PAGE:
Penguicon Post Mortem

Holy crap, what an amazing time.

I attended quite a few technical panels this year, so that I could learn things that might level me up as an Ops Engineer. That mission was a success, and I came away with pages upon pages of notes, as well as a couple of panel suggestions for next year. It may not be your typical technical conference, but there was a whole lot of generalist and introductory information available.

I did get to see a bit of the literature track this year, and was impressed (as usual) with what i found. There seemed to be less debate about whether or not self-publishing was viable, and more debate on how to go about it properly and professionally. Thumbs-up to that.

I missed out on the retro gaming room. Unfortunately, I had booked that entire day with panels, except for the first hour that the room was to be open. Unfortunately, the people running the room were late in setting it up, so I missed out. I heard it was fantastic, and hope that it will return next year.

Cosplay wasn’t limited to anime characters that I was unfamiliar with this year! There was a Kaylee from Firefly, and there was a G1 Soundwave, complete with heat-sensitive rubsign! Her chest piece was even playing the video of CGI Transformers dancing to Gungam Style!

I successfully handed out the last of the Remembrance ribbons. That is, until I find more in wacky storage locations throughout the house. I’m fine with pretending that they’re all gone in the mean time. On the other hand, I received more ribbons than I ever have before. More than once, I had to adjust the badge lanyard to prevent my ribbon chain from drooping too low. Now that I’ve moved it into my journal, it takes up four pages. The bottom ribbon, and now my favorite, says “RIBBON HOARDER.”

The best part of Penguicon, top to bottom, was seeing old friends and making new ones. While Alex, Peter, and I did the Three Musketeers thing through much of the con, I ran into a ton of old friends, was introduced to a slew of awesome people, and even got up the courage to introduce myself to a blogger I’m a fan of, and compliment his nails.

Photographic Evidence!



Did you get a red ribbon at Penguicon with this URL written on the back? Then you’re one of the lucky few to receive the last of my ribbons from my original release of The Remembrance. In 2006, when I debuted the novel, I made three different convention ribbons. The first was a green one, with the text SQUIRREL KING. The second was a purple one, with the text THE REBUILDER. You have one of the third ones. With each ribbon “release,” I set up an associated page:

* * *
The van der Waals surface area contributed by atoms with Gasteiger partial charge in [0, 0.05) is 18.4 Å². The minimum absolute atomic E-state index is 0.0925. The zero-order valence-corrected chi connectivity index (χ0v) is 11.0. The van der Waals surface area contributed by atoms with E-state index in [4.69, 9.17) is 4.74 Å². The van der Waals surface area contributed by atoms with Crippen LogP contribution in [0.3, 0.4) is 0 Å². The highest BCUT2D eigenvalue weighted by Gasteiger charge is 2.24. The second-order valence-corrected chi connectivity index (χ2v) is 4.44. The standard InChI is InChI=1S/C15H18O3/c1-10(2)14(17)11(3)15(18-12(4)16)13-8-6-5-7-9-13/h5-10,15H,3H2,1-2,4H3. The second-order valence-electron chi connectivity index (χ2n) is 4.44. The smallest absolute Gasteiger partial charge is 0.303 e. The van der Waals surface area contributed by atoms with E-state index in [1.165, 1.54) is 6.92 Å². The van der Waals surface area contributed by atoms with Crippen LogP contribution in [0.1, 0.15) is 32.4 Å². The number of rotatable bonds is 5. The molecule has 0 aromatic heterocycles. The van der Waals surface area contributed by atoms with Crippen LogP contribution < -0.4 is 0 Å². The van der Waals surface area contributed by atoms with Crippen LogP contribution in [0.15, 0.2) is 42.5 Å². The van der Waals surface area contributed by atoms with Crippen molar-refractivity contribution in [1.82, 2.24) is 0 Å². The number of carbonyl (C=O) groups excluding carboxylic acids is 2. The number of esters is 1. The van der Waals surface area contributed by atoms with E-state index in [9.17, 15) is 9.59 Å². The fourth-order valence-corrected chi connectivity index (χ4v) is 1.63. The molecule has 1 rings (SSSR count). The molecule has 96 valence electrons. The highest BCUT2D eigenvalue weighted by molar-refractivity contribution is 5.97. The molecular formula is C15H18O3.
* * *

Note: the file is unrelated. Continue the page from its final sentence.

Most of those pages are outdated, and though you can technically still buy a copy of the book there, I would advise against it.


Because I’m rewriting it. My wife is using her editorial chainsaw to hack it to bits, and I’m putting the pieces back together, usually according to her amazing advice. The floor is covered in stuff that’s been cut out, and I’m writing a lot of new material for it. The goals are to be able to better relate to the characters, close plot holes, and make more sense as a whole. Those clumsy stumbles in a first novel, where you can’t help but throw the reader out of the story? Yeah, those are enemy number one.

Why again?

Because I want to submit it for traditional publishing. I want it to be the best novel it can be, and it’s just not there. It never has been. It’s always been a “first novel.” I need it to be a “good novel.” I want it to be a “fantastic novel.” I want to put it through the crucible of traditional publishing and see if it will come out the other side.

And when I finally finish its sequel, written over the span of at least eight years, I want to be able to apply what she and I have accomplished to the new story, and keep doing it as I write into the future. I want to learn this lesson.

So, while you can technically go and grab a copy of The Remembrance, I’d rather you check out some of my other work over there in the side bar. One’s a novella and the other is a short story, both at more recent steps on my storytelling journey than the first novel was. In the next few months, a new novella will appear there. I’d love it if you came back and checked it out, as well.

I hope you had a great time at the con, and I hope to see you again!